The first big blow of the season struck the Pacific Northwest less than two weeks ago, driving extreme rains and intense winds.
It was caused by a weather phenomenon known as a bomb cyclone, a rapidly strengthening storm fueled by a steep and sudden drop in atmospheric pressure.
This pattern developed over the Pacific Ocean during the last week of October. When the system made its way onshore, its strongest impact was felt on Oct. 24 along the Washington and Oregon coasts and in Northern California. Some areas received record-setting rainfall and wind gusts up to 85 mph – above hurricane force which starts at 74 mph.
As the storm fizzled its way over the Cascade Range and into the Inland Northwest, we still felt some of its zeal with wind gusts up to 45 mph and more rainfall in a single day than we saw in July and August combined.
Coincidentally, 48 hours later, a bomb cyclone that formed over the Atlantic Ocean slammed into the Northeast, pummeling the region with excessive rains and powerful winds. Though not related, the two storm systems – one over the Atlantic, the other above the Pacific – originated when a mass of warm air collided with a mass of cold air, generating a nontropical cyclonic effect. This pinwheeling pattern led to plunging atmospheric pressure, which, in turn, rapidly intensified the storm as it sucked more air into its circulation.
When these cyclonic, low-pressure storms develop off the East Coast, they’re called Nor’easters. Why, then, aren’t the storms that form off the West Coast called Nor’westers? The answer is blowing in the wind.
Many people think those storms are called Nor’easters because they strike the northeastern states. And while they do mostly impact that region, the name is actually derived from the storms’ strong northeasterly winds.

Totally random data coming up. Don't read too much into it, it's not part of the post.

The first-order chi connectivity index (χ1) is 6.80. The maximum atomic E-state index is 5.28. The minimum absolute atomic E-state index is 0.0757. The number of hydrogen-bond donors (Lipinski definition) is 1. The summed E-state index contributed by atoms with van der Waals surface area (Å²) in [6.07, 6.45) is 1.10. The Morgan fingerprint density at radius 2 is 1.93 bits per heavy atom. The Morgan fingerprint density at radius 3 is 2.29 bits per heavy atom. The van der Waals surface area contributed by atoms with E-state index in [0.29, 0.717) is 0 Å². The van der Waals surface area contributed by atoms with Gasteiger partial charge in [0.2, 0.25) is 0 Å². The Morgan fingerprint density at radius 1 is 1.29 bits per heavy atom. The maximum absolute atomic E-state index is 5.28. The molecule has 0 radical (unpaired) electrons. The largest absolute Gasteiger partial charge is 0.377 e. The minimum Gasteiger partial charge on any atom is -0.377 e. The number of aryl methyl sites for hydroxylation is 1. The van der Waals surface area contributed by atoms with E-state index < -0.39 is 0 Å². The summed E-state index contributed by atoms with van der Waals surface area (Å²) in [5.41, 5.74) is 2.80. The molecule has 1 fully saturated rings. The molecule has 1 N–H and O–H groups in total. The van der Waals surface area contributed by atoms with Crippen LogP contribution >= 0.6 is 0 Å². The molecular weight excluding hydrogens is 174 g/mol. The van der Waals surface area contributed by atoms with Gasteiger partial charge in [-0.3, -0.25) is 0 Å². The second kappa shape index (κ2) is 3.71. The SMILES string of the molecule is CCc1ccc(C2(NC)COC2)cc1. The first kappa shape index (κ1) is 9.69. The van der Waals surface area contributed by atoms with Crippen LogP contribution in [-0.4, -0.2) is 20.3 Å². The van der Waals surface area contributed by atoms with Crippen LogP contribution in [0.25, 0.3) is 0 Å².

By contrast, a bomb cyclone forming off the Washington coast can be fed by a variety of wind directions, or a primary wind direction may shift as it heads toward land. And so, a name based on northwesterly winds would not be accurate.
Nor’easters make far bigger news than our cyclonic storms because they hit more densely populated areas than along the coastal Pacific Northwest and Northern California. The most congested coastal corridor in the U.S. includes New York City, Boston, Philadelphia, Baltimore and Washington, D.C., all of which get impacted.
Which isn’t to say that bomb cyclones generated in the North Pacific cause little damage to our region. We’ve had some whoppers over the years, especially the historic Oct. 12, 1962, Columbus Day Storm – the most violent weather event to strike the Pacific Northwest in the 20th century. It bore down on Washington, Oregon and Vancouver, British Columbia, unleashing torrential rains and wind gusts up to 100 mph that killed 46 people and destroyed thousands of homes and businesses.
Bomb cyclones can occur at any time of year, but are most common during the colder months of October through March. That said, it’s possible we’ll see another cyclone form somewhere off the West Coast before Easter. It may never make landfall here in Washington state. But if it does, moisture could fall as heavy snow in areas with freezing temperatures. Maybe even here in the Inland Northwest.
Which wouldn’t necessarily be a bad thing. A big snow dump would help raise reservoir levels left low by our region’s historic drought. And after the winds abate, residents could head outdoors to dig out the sleds, hit the slopes or strap on the snowshoes.
Nic Loyd is a meteorologist in Washington state. Linda Weiford is a writer in Moscow, Idaho, who’s also a weather geek. Contact: email@example.com
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